As such, FAW secures itself the lion’s share of domestic carmakers who account for roughly 25-30% of a car parc still largely dominated by sedans. SUVs are starting to be relatively popular but there is no heritage of any SUV buying pattern in the past, while minivans and microvans are relatively rare compared to cities like Chongqing, and pick-up trucks are non-existent.
In Changchun we see the return of the Wuling Hongguang well established here but a long way from matching its #1 national ranking, as well as a sprinkling of the microvans that preceded it. I spotted the first two Wuling Hongguang V and the first four Baojun 730 MPVs in circulation, confirming the mesmerizing sales starts of these two nameplates are no legend but well and truly confirmed in the streets.
Great Wall is relatively strong here – the first 3 Haval H1 made their appearance – and I learnt by stufying the Changchun traffic that the Haval H6 Sport in effect replaced the H6 over the past 18 months in terms of sales. That is before the new generation H6, unveiled at Auto Shanghai (more on this shortly), will take the relay. Also of note were the success of the Donfgeng X3 SUV and ChangAn CS75.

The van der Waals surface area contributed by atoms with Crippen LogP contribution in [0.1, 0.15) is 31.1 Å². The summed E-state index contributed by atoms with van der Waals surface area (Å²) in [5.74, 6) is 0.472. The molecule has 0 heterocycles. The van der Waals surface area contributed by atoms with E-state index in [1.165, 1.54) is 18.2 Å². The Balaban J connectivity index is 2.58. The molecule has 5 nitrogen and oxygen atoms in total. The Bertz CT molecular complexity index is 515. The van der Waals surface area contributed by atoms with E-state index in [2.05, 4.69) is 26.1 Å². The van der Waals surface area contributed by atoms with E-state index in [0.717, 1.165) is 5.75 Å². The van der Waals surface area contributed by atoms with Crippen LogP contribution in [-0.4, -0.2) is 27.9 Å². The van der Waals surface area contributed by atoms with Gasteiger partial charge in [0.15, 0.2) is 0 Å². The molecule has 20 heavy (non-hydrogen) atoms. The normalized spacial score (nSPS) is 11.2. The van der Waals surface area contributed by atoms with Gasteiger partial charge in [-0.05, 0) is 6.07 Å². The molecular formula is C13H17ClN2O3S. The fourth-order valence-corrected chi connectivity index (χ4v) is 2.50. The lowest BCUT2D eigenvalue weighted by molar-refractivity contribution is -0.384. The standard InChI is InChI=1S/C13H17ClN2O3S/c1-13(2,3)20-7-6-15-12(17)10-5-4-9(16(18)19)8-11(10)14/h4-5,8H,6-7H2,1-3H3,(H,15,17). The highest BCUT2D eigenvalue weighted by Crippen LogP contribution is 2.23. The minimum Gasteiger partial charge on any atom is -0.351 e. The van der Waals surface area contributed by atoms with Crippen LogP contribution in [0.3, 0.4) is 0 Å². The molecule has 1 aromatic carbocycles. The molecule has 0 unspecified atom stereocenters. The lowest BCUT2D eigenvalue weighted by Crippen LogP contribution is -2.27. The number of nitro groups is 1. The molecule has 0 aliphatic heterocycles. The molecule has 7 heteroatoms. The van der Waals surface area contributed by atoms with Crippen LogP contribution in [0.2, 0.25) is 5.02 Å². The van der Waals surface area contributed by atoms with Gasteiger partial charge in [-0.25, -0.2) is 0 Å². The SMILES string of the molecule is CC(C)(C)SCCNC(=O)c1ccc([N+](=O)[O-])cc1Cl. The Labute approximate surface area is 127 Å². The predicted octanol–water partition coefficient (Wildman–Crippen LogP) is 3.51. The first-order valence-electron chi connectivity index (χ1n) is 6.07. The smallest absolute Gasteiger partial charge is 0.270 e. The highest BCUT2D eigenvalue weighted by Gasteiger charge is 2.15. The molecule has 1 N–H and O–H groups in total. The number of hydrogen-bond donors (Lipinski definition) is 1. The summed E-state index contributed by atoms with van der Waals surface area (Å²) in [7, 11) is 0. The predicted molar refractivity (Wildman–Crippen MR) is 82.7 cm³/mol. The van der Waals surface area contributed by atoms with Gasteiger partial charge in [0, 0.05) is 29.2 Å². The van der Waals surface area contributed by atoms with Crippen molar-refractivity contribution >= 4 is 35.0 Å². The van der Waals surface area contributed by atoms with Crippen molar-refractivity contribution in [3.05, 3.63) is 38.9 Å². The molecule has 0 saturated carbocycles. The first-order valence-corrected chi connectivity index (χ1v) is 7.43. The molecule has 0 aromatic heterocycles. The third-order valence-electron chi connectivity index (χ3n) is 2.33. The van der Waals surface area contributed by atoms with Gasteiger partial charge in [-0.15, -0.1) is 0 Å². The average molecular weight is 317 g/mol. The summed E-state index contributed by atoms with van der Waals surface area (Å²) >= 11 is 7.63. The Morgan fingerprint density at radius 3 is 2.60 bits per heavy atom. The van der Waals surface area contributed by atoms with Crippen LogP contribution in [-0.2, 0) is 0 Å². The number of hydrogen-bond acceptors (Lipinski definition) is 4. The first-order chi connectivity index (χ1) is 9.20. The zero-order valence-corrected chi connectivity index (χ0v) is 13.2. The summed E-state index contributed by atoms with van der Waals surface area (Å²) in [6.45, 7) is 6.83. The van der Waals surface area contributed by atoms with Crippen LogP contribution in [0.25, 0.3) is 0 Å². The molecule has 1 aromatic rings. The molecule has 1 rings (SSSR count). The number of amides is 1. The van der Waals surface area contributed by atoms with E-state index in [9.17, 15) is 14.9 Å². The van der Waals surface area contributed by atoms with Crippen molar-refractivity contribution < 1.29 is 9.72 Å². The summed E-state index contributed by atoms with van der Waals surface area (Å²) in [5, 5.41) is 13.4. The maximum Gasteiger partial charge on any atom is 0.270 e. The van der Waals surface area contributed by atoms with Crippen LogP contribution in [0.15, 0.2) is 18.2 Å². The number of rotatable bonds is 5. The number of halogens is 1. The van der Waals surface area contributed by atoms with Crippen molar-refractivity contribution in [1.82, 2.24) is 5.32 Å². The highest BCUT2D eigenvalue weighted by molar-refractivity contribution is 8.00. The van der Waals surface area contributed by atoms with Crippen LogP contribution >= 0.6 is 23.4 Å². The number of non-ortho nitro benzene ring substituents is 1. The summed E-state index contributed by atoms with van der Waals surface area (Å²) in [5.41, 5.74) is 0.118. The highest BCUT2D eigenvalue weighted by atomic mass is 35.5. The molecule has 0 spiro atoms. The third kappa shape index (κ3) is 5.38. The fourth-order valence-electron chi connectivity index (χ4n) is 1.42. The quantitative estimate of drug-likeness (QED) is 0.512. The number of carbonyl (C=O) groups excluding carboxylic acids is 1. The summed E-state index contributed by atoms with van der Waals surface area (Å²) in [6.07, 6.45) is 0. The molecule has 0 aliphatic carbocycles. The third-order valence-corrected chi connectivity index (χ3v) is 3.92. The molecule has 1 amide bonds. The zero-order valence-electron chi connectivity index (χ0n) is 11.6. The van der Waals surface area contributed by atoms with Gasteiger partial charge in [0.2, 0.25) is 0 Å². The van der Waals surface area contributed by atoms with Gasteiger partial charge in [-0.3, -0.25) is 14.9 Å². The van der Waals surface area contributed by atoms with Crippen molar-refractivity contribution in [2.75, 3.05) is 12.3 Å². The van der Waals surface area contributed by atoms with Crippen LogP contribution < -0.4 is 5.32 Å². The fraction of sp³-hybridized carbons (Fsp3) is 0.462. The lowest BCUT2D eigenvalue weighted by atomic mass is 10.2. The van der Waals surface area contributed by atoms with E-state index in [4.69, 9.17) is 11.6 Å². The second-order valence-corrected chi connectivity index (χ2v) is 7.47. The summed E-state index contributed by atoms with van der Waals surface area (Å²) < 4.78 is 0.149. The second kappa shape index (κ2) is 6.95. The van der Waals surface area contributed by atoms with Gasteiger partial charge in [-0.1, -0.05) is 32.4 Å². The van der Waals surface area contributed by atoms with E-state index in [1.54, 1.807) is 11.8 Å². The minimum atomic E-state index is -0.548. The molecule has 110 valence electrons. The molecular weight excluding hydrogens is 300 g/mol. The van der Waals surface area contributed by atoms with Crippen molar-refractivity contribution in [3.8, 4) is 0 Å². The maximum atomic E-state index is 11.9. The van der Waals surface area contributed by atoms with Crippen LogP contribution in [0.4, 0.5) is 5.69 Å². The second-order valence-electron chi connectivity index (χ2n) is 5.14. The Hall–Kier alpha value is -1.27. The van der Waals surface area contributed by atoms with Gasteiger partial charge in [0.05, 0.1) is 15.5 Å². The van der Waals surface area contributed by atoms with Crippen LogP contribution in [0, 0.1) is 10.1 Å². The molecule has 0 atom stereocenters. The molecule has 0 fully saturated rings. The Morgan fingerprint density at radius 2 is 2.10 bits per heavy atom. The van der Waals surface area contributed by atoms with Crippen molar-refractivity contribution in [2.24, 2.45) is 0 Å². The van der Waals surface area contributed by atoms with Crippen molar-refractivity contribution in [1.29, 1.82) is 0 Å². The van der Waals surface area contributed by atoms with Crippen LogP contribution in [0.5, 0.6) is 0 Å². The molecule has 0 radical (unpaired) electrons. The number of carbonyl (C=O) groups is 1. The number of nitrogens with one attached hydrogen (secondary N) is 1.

That’s it for the Chinese, but what brands compose the remainder of the Changchun parc? One word: Volkswagen. Or two: VW Jetta. Being produced locally since 1991, the Jetta is logically the best-seller in Changchun whether it be with taxi companies or private buyers. I spotted hundreds of them in the streets in the space of only a few hours. The first generation Jetta (1991-1997) and its facelifts König (1997-2010) and Pionier (2010-2013) still accounts for around 75% of the Changchun taxi parc, with the current generation called Jetta Night (2013-) holding a 20% share and growing. Come back in a few years time and the new gen will be dominant.